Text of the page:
My first stop was St Paul’s church – NZ 339652 – website. I got a nice welcome, and the first person to greet was the Reverend John Hodgson MA. He was a great Northumberland historian, and worked with Faraday and others on mine safety. I knew I’d heard of him, but he doesn’t appear in this blog (even though he is buried at Hartburn).

First we must go back to an evening more famous Northumbrian historian – the Venerable Bede. Here is a website about him (with a film to watch). 673-735, he spent most of his life at this monastery and the one at Monkwearmouth – website. I won’t re-write his life, look at my previous blog.

There is an early dedication stone, recognising that the Chancel is Saxon. Here you feel that you are in one of the earliest churches of our country. There is an ancient dedication slab, and some Saxon glass in a small, round window. Statue by Fenwick Lawson – we came across his work at Lindisfarne and Durham. His website is here.

The east window is a wonderful Evetts window – I do miss his lovely glass. (If you want to know more about him and his glass look at Wylam on my blog, or the Evetts glass category. His obituary is here.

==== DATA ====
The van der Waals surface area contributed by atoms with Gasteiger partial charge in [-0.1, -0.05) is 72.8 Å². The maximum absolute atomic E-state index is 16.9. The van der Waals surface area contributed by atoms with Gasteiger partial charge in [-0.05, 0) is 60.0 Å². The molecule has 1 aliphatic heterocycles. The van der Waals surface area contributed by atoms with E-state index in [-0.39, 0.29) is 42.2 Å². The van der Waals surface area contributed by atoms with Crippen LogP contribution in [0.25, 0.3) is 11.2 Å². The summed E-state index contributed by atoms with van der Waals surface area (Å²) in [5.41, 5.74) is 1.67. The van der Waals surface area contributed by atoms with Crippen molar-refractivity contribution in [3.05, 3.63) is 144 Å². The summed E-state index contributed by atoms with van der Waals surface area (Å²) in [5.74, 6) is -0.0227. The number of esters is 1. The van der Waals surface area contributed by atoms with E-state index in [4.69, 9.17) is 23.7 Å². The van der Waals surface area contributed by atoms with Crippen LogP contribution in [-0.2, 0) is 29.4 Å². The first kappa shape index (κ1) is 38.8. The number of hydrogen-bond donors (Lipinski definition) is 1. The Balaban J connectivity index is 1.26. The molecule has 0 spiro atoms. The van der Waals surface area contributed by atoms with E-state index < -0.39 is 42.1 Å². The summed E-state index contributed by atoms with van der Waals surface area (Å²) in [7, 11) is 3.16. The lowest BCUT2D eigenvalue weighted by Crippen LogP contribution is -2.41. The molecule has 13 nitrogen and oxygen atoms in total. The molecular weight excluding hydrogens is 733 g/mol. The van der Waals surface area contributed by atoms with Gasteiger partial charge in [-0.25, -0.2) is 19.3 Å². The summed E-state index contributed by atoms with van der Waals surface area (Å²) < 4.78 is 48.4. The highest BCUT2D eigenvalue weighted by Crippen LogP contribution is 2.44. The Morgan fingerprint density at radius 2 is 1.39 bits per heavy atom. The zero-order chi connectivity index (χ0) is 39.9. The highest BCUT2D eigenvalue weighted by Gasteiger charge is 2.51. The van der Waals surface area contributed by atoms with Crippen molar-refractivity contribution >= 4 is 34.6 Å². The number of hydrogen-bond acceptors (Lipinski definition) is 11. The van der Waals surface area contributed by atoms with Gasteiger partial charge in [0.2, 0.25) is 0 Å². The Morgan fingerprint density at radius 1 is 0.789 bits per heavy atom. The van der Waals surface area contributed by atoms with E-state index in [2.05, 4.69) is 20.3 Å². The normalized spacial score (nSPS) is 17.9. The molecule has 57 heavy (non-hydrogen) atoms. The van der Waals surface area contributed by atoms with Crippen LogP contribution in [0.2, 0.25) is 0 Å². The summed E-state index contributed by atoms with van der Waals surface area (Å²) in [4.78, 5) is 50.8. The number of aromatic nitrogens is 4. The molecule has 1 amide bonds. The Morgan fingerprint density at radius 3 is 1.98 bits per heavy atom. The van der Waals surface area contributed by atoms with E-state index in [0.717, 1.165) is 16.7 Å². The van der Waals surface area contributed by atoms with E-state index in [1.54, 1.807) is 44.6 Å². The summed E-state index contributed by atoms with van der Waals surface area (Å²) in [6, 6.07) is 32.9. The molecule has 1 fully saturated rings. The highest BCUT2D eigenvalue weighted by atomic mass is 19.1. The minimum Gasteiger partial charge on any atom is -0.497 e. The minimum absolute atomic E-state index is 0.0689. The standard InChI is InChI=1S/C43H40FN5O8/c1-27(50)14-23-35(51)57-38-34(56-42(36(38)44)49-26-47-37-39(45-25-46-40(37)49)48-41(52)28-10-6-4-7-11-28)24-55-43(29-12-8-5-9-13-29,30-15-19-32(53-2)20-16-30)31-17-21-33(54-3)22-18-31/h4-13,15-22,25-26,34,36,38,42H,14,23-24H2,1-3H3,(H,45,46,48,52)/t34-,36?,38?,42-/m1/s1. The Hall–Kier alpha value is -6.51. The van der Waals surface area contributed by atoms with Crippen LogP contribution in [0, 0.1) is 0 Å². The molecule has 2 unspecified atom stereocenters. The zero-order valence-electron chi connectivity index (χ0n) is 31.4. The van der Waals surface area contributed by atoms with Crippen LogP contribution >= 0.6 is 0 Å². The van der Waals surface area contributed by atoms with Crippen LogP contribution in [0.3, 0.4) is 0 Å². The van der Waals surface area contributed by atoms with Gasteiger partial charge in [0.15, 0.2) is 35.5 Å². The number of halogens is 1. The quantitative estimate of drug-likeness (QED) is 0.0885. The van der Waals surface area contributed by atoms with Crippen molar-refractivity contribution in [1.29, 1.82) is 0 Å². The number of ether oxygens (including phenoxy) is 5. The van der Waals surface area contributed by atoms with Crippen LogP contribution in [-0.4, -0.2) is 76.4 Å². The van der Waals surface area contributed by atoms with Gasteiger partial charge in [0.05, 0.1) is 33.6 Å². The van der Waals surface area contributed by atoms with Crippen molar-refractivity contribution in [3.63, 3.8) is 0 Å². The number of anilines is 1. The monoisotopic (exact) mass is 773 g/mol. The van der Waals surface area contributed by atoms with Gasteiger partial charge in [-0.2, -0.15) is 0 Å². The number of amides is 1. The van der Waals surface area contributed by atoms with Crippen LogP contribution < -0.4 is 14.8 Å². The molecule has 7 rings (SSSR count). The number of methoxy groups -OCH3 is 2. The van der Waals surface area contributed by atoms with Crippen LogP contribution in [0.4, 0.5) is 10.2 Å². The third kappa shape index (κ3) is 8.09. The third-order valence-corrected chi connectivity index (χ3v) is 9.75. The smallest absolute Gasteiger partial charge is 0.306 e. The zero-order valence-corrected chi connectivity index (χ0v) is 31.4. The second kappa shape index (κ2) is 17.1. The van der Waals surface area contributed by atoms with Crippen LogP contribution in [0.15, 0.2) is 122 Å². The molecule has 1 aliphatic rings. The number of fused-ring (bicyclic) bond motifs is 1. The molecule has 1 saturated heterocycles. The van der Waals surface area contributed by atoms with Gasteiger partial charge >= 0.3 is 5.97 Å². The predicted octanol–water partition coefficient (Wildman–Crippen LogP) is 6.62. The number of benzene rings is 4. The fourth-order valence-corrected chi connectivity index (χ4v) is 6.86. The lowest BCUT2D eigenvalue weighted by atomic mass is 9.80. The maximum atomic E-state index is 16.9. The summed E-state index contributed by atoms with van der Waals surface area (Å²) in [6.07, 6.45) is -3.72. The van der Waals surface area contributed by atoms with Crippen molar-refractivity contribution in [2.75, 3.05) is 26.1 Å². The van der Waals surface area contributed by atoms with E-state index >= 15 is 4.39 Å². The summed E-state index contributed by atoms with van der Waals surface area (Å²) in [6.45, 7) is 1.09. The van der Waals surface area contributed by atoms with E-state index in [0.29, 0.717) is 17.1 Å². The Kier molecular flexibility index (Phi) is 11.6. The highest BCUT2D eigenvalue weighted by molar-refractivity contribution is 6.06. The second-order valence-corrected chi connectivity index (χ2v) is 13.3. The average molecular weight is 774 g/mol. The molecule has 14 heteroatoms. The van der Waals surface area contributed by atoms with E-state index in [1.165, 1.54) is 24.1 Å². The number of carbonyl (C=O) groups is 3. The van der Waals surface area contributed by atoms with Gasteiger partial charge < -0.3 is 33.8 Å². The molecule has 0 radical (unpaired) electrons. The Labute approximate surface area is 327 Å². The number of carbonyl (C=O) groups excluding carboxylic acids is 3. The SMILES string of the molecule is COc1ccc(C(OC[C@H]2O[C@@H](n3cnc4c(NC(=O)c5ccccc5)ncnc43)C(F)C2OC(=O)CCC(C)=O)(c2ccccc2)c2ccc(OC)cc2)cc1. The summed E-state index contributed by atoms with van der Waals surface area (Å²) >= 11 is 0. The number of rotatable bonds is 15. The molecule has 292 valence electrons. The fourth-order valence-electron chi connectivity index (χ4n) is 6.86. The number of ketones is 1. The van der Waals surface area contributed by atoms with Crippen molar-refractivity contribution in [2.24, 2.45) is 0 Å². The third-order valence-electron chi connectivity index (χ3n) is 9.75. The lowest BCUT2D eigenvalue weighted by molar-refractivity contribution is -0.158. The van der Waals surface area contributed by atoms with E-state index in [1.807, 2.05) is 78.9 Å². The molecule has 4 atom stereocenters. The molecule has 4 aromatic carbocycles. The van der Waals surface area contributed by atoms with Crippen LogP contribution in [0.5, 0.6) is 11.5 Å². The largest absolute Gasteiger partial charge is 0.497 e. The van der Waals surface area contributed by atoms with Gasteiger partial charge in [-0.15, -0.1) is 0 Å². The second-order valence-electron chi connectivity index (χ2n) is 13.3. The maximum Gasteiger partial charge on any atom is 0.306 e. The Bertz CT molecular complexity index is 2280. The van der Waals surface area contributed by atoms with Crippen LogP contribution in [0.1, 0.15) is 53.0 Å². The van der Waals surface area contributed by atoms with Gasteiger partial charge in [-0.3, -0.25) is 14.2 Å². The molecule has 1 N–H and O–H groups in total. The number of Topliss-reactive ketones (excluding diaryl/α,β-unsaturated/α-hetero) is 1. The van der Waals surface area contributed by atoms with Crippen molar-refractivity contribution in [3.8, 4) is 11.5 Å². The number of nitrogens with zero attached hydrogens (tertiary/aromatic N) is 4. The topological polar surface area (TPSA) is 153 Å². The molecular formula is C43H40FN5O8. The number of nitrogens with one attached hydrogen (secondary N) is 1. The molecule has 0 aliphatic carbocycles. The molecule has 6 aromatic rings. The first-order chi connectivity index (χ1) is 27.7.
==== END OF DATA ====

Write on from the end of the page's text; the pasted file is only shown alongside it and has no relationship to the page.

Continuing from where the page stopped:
There is some lovely, ancient wood work. The Stalls are C15, the revolving arm chair was made from monastery timber in the C19, and the other was sat in by Bede (of course it was).

Here is the view from the Chancel looking back into the Nave.
I was involved with these Spirit in Stone banners when in the Diocese of Newcastle – it is good seeing one still doing the job it was designed for. The Risen Ascended Christ is by Fenwick Lawson. It is a little sad that we ignore all the other history of a place like this – especially the huge numbers of men who went off to fight in WW1.

Thank you, as well, to the volunteers who keep this church open today. Theirs is not the easiest of parishes – and not one that tourists will naturally visit. I’m glad that when we do, even on an autumnal September afternoon, the church is open and welcoming.

I went for a wander round the ruins of the monastery itself – ruins in the care of English Heritage. There is a website and you can download an audio guide, I must have a go at that sometime. We’ve also been doing some work on the World Heritage Sites – so here is the listing.

I walked across the park to Jarrow Hall – website. For many years this was Bede’s World. We first came here in about 1995, and have returned several times since. It went bust last year, has now re-opened, but not a lot has changed. It is going to need vision to stay open, the building and displays need some work. Jarrow is not a tourist centre, Bede does not have much pull (interesting that the Jarrow Hall visitor information leaflet does not even tell us who he is), and although there were several school parties in, they are going to need to appeal to a lot more people. I wonder if Durham Cathedral and their Open Treasures exhibition – on the list for 2018 – Beamish and the other big museums in the North East, can do anything to help get visitors in their direction. Surely someone has some Anglo Saxon treasures in a store somewhere that could make a wonderful exhibition to pull in the punters.